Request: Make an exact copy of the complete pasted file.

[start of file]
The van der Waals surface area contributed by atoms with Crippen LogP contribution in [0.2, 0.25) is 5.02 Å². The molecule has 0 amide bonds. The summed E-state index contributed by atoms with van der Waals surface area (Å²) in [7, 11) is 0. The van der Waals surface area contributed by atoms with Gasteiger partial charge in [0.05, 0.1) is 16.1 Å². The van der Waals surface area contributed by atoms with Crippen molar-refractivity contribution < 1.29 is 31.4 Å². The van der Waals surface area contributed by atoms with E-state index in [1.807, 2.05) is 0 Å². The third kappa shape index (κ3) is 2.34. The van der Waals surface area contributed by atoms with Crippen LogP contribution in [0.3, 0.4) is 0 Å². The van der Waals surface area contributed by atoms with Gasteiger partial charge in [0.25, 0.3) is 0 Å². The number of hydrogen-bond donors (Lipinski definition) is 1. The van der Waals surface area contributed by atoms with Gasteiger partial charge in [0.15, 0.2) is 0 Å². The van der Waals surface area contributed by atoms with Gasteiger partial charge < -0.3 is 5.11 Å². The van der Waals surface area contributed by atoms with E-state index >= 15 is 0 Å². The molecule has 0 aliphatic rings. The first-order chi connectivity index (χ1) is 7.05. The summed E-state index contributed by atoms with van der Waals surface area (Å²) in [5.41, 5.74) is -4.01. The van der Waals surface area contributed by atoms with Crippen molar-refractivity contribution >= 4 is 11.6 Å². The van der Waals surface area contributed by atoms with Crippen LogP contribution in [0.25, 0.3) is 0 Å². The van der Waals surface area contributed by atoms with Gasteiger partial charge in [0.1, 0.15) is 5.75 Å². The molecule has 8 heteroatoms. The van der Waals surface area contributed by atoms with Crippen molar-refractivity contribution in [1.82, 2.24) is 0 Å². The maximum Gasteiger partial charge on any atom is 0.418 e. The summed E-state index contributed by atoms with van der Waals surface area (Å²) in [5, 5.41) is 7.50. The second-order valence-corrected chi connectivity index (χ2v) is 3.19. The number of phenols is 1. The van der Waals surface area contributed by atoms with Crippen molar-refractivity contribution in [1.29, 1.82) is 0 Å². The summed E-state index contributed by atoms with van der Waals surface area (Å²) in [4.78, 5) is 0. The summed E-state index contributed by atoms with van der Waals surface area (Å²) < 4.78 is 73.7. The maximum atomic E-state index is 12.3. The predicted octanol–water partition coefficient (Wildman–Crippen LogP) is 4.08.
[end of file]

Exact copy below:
The van der Waals surface area contributed by atoms with Crippen LogP contribution in [0.2, 0.25) is 5.02 Å². The molecule has 0 amide bonds. The summed E-state index contributed by atoms with van der Waals surface area (Å²) in [7, 11) is 0. The van der Waals surface area contributed by atoms with Gasteiger partial charge in [0.05, 0.1) is 16.1 Å². The van der Waals surface area contributed by atoms with Crippen molar-refractivity contribution < 1.29 is 31.4 Å². The van der Waals surface area contributed by atoms with E-state index in [1.807, 2.05) is 0 Å². The third kappa shape index (κ3) is 2.34. The van der Waals surface area contributed by atoms with Crippen LogP contribution in [0.3, 0.4) is 0 Å². The van der Waals surface area contributed by atoms with Gasteiger partial charge in [0.25, 0.3) is 0 Å². The number of hydrogen-bond donors (Lipinski definition) is 1. The van der Waals surface area contributed by atoms with Gasteiger partial charge in [0.15, 0.2) is 0 Å². The van der Waals surface area contributed by atoms with Gasteiger partial charge < -0.3 is 5.11 Å². The van der Waals surface area contributed by atoms with E-state index >= 15 is 0 Å². The molecule has 0 aliphatic rings. The first-order chi connectivity index (χ1) is 7.05. The summed E-state index contributed by atoms with van der Waals surface area (Å²) in [5.41, 5.74) is -4.01. The van der Waals surface area contributed by atoms with Crippen molar-refractivity contribution >= 4 is 11.6 Å². The van der Waals surface area contributed by atoms with Crippen LogP contribution in [0.25, 0.3) is 0 Å². The van der Waals surface area contributed by atoms with Gasteiger partial charge in [0.1, 0.15) is 5.75 Å². The molecule has 8 heteroatoms. The van der Waals surface area contributed by atoms with Crippen molar-refractivity contribution in [1.82, 2.24) is 0 Å². The maximum Gasteiger partial charge on any atom is 0.418 e. The summed E-state index contributed by atoms with van der Waals surface area (Å²) in [5, 5.41) is 7.50. The second-order valence-corrected chi connectivity index (χ2v) is 3.19. The number of phenols is 1. The van der Waals surface area contributed by atoms with Crippen molar-refractivity contribution in [1.29, 1.82) is 0 Å². The summed E-state index contributed by atoms with van der Waals surface area (Å²) in [4.78, 5) is 0. The summed E-state index contributed by atoms with van der Waals surface area (Å²) < 4.78 is 73.7. The maximum atomic E-state index is 12.3. The predicted octanol–water partition coefficient (Wildman–Crippen LogP) is 4.08.